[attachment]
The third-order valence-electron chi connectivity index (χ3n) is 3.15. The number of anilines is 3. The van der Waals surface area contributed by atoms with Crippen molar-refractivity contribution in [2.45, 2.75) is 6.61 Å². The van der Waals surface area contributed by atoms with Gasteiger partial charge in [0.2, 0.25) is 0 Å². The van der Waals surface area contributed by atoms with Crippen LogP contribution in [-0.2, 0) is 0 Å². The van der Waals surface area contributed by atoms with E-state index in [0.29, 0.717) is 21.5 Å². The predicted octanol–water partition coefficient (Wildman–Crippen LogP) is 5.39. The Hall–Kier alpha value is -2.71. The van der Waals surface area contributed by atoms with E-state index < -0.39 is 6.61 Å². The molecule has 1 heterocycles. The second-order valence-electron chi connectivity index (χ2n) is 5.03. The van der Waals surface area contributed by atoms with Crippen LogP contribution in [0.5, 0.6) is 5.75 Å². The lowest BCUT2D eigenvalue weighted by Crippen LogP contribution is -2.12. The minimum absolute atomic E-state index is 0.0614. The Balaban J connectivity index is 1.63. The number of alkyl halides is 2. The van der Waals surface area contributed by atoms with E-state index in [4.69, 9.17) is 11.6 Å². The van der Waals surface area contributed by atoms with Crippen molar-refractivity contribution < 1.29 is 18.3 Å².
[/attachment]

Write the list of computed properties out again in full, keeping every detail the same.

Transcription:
The third-order valence-electron chi connectivity index (χ3n) is 3.15. The number of anilines is 3. The van der Waals surface area contributed by atoms with Crippen molar-refractivity contribution in [2.45, 2.75) is 6.61 Å². The van der Waals surface area contributed by atoms with Gasteiger partial charge in [0.2, 0.25) is 0 Å². The van der Waals surface area contributed by atoms with Crippen LogP contribution in [-0.2, 0) is 0 Å². The van der Waals surface area contributed by atoms with E-state index in [0.29, 0.717) is 21.5 Å². The predicted octanol–water partition coefficient (Wildman–Crippen LogP) is 5.39. The Hall–Kier alpha value is -2.71. The van der Waals surface area contributed by atoms with E-state index < -0.39 is 6.61 Å². The molecule has 1 heterocycles. The second-order valence-electron chi connectivity index (χ2n) is 5.03. The van der Waals surface area contributed by atoms with Crippen LogP contribution in [0.5, 0.6) is 5.75 Å². The lowest BCUT2D eigenvalue weighted by Crippen LogP contribution is -2.12. The minimum absolute atomic E-state index is 0.0614. The Balaban J connectivity index is 1.63. The number of alkyl halides is 2. The van der Waals surface area contributed by atoms with E-state index in [4.69, 9.17) is 11.6 Å². The van der Waals surface area contributed by atoms with Crippen molar-refractivity contribution < 1.29 is 18.3 Å².